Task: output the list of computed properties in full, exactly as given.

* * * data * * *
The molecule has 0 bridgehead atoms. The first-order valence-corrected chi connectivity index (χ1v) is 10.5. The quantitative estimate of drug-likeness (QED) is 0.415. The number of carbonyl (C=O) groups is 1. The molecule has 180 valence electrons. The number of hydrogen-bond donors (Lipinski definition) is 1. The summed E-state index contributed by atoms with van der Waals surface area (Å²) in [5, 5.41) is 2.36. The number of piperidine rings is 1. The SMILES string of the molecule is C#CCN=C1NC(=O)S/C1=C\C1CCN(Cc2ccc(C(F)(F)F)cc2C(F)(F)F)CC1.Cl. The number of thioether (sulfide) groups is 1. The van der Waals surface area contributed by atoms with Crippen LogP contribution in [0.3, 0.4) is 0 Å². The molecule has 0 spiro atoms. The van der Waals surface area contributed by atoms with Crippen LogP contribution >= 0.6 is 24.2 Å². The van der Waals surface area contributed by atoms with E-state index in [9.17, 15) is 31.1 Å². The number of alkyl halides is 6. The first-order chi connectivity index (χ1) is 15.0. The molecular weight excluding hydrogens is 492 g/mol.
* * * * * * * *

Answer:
The molecule has 0 bridgehead atoms. The first-order valence-corrected chi connectivity index (χ1v) is 10.5. The quantitative estimate of drug-likeness (QED) is 0.415. The number of carbonyl (C=O) groups is 1. The molecule has 180 valence electrons. The number of hydrogen-bond donors (Lipinski definition) is 1. The summed E-state index contributed by atoms with van der Waals surface area (Å²) in [5, 5.41) is 2.36. The number of piperidine rings is 1. The SMILES string of the molecule is C#CCN=C1NC(=O)S/C1=C\C1CCN(Cc2ccc(C(F)(F)F)cc2C(F)(F)F)CC1.Cl. The number of thioether (sulfide) groups is 1. The van der Waals surface area contributed by atoms with Crippen LogP contribution in [0.3, 0.4) is 0 Å². The molecule has 0 spiro atoms. The van der Waals surface area contributed by atoms with Crippen LogP contribution >= 0.6 is 24.2 Å². The van der Waals surface area contributed by atoms with E-state index in [9.17, 15) is 31.1 Å². The number of alkyl halides is 6. The first-order chi connectivity index (χ1) is 15.0. The molecular weight excluding hydrogens is 492 g/mol.